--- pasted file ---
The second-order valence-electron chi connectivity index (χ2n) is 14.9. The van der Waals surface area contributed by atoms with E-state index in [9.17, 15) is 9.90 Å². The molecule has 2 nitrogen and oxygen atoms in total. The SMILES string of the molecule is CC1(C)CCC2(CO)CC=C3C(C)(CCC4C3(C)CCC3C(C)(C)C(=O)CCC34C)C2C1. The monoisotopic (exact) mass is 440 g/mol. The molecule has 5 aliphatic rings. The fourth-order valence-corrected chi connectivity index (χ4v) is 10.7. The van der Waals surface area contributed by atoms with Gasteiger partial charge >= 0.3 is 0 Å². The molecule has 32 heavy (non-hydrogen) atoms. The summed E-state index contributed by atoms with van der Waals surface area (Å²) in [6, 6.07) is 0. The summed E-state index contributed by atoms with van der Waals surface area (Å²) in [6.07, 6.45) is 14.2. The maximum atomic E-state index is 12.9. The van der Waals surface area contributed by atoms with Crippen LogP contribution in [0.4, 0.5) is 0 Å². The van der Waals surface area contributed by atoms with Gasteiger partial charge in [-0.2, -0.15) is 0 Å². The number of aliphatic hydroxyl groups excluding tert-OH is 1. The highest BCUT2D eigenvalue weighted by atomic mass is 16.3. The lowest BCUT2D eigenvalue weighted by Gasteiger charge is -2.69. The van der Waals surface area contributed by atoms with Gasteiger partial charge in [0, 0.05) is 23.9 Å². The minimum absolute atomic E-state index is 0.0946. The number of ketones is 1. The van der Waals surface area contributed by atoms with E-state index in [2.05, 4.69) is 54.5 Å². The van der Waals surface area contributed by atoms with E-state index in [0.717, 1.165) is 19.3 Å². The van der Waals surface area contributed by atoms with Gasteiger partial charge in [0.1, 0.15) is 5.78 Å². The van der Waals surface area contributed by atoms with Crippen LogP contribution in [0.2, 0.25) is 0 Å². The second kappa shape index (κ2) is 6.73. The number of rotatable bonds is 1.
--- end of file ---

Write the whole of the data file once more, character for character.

The second-order valence-electron chi connectivity index (χ2n) is 14.9. The van der Waals surface area contributed by atoms with E-state index in [9.17, 15) is 9.90 Å². The molecule has 2 nitrogen and oxygen atoms in total. The SMILES string of the molecule is CC1(C)CCC2(CO)CC=C3C(C)(CCC4C3(C)CCC3C(C)(C)C(=O)CCC34C)C2C1. The monoisotopic (exact) mass is 440 g/mol. The molecule has 5 aliphatic rings. The fourth-order valence-corrected chi connectivity index (χ4v) is 10.7. The van der Waals surface area contributed by atoms with Gasteiger partial charge >= 0.3 is 0 Å². The molecule has 32 heavy (non-hydrogen) atoms. The summed E-state index contributed by atoms with van der Waals surface area (Å²) in [6, 6.07) is 0. The summed E-state index contributed by atoms with van der Waals surface area (Å²) in [6.07, 6.45) is 14.2. The maximum atomic E-state index is 12.9. The van der Waals surface area contributed by atoms with Crippen LogP contribution in [0.4, 0.5) is 0 Å². The van der Waals surface area contributed by atoms with Gasteiger partial charge in [-0.2, -0.15) is 0 Å². The number of aliphatic hydroxyl groups excluding tert-OH is 1. The highest BCUT2D eigenvalue weighted by atomic mass is 16.3. The lowest BCUT2D eigenvalue weighted by Gasteiger charge is -2.69. The van der Waals surface area contributed by atoms with Gasteiger partial charge in [0, 0.05) is 23.9 Å². The minimum absolute atomic E-state index is 0.0946. The number of ketones is 1. The van der Waals surface area contributed by atoms with E-state index in [2.05, 4.69) is 54.5 Å². The van der Waals surface area contributed by atoms with E-state index in [0.717, 1.165) is 19.3 Å². The van der Waals surface area contributed by atoms with Gasteiger partial charge in [0.1, 0.15) is 5.78 Å². The van der Waals surface area contributed by atoms with Crippen LogP contribution in [0.2, 0.25) is 0 Å². The second kappa shape index (κ2) is 6.73. The number of rotatable bonds is 1.